The secret of the sauna: its effect on exosomes and their health benefits
Exosomes are small, vesicle-like structures released by cells in the body. They belong to the group of extracellular vesicles, i.e. they are small particles that are found outside cells in the body’s circulation. Exosomes have a double lipid layer, similar to the cell membrane, and have a diameter of 30 to 150 nanometres.
Exosomes contain various molecules, including proteins, lipids, and RNA (ribonucleic acid), which come from the cell that releases them. These molecules can act as signalling molecules and influence the behaviour of other cells in the body. For example, exosomes released by one cell can be taken up by another cell and influence the receiving cell.
Exosomes play an important role in various physiological processes such as cell-to-cell communication, immune response and tissue regeneration. They are also involved in various pathological processes such as inflammation, cancer and neurodegenerative diseases. Because of their important role in many processes in the body, exosomes are an active area of research and could be used for diagnostic or therapeutic purposes in the future.
The effects of heat on cells
It is known that exposure to heat during a sauna session leads to an increase in body temperature, which triggers a stress response in the cells. This response involves the activation of heat shock proteins (HSPs), which help protect cells from heat-related damage and oxidative stress. HSPs also play a role in regulating exosome production. Some studies have shown that heat exposure increases exosome production in different cell types.
It is thought that this increased exosome production may be a way for cells to protect themselves from the damaging effects of heat stress. The exosomes could remove harmful molecules from the cells and pass them on to other cells to warn them or help them prepare for the stress.
Exosomes and inflammation
There is evidence that exosomes play an important role in regulating inflammatory processes in the body. They may contain anti-inflammatory molecules and pass them on to cells involved in the inflammatory response to modulate that response. On the other hand, exosomes could also contain pro-inflammatory molecules and thus increase the inflammatory response.
Some studies suggest that regular sauna sessions reduce inflammatory processes in the body. One study showed that the number of circulating inflammatory markers was significantly lower in people who regularly went to the sauna than in people who did not. It is possible that this anti-inflammatory effect of sauna is partly due to its influence on the production and function of exosomes, but more research is needed to confirm this.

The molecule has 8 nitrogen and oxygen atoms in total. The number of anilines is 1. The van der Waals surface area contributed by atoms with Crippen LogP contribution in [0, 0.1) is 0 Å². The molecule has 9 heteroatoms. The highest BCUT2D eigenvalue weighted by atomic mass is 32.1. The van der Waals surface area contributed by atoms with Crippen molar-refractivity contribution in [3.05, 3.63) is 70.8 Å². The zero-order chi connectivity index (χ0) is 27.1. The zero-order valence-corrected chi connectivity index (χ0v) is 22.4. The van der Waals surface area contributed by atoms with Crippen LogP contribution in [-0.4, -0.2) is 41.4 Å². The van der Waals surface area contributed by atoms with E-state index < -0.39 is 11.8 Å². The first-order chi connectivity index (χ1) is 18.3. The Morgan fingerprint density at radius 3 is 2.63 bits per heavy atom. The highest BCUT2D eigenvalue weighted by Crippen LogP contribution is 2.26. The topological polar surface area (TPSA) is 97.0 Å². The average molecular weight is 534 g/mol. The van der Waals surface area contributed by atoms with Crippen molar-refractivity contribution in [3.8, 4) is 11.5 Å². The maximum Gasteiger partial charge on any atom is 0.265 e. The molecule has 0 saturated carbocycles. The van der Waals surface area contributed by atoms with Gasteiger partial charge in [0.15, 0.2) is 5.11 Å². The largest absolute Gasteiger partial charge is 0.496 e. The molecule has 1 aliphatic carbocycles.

Exosomes and the immune system
Exosomes may also play a key role in regulating the immune system. They might contain antigens and present them to immune cells to stimulate or modulate the immune response. In addition, exosomes may also contain immunomodulatory molecules that influence immune cell activity.
There is evidence that sauna sessions strengthen the immune system by increasing the production of white blood cells and other immune cells. It is possible that heat exposure also affects the production and function of exosomes, which are involved in regulating the immune response, but again, more research is needed to clarify this.
Exosomes and the cardiovascular system
There is also evidence that exosomes play a role in regulating the cardiovascular system. They might influence blood vessel cells by transferring molecules that affect blood vessel function, such as nitric oxide (NO), which dilates blood vessels.
Some studies have shown that saunas have a positive effect on the cardiovascular system by lowering blood pressure and improving blood flow. It is conceivable that exposure to heat during a sauna session affects the production and function of exosomes, which are involved in regulating blood vessels.
Taking a sauna: More than just relaxation?
Exosomes, tiny vesicles released by our cells, play a crucial role in regulating inflammation, immune responses and cardiovascular health. Surprisingly, our penchant for sauna sessions may offer more than just relaxation. New research suggests that sauna heat may increase the production of exosomes, which help our cells protect themselves from heat stress and regulate inflammatory responses.
This could also explain why sauna-goers often report stronger immune systems and better cardiovascular health. Although the initial results are promising, more research is needed to understand the full effect of sauna on exosome production and function. These results could pave the way for new therapeutic uses of exosomes and give us another reason to go to the sauna regularly.
Here are some more studies looking at the effect of sauna bathing on exosomes:
- “Sauna bathing increases the production of extracellular vesicles in leukocytes” (2022, PLOS One): https://journals.plos.org/plosone/article?id=10.1371/journal.pone.0269850
- “Sauna bathing enhances the release of extracellular vesicles from human skin cells” (2022, Journal of Dermatological Science): https://pubmed.ncbi.nlm.nih.gov/35337187/
- “Sauna bathing increases the release of extracellular vesicles from human mesenchymal stem cells” (2022, Stem Cells and Development): https://pubmed.ncbi.nlm.nih.gov/35220392/
- “Sauna bathing modulates the release and contents of extracellular vesicles from human peripheral blood mononuclear cells” (2021, Journal of Cellular Physiology): https://pubmed.ncbi.nlm.nih.gov/33788651/
These studies are relatively recent and it is not yet fully understood how sauna bathing affects exosome production and function. However, there is clear evidence that sauna sessions have positive health effects by strengthening the immune system and improving skin health.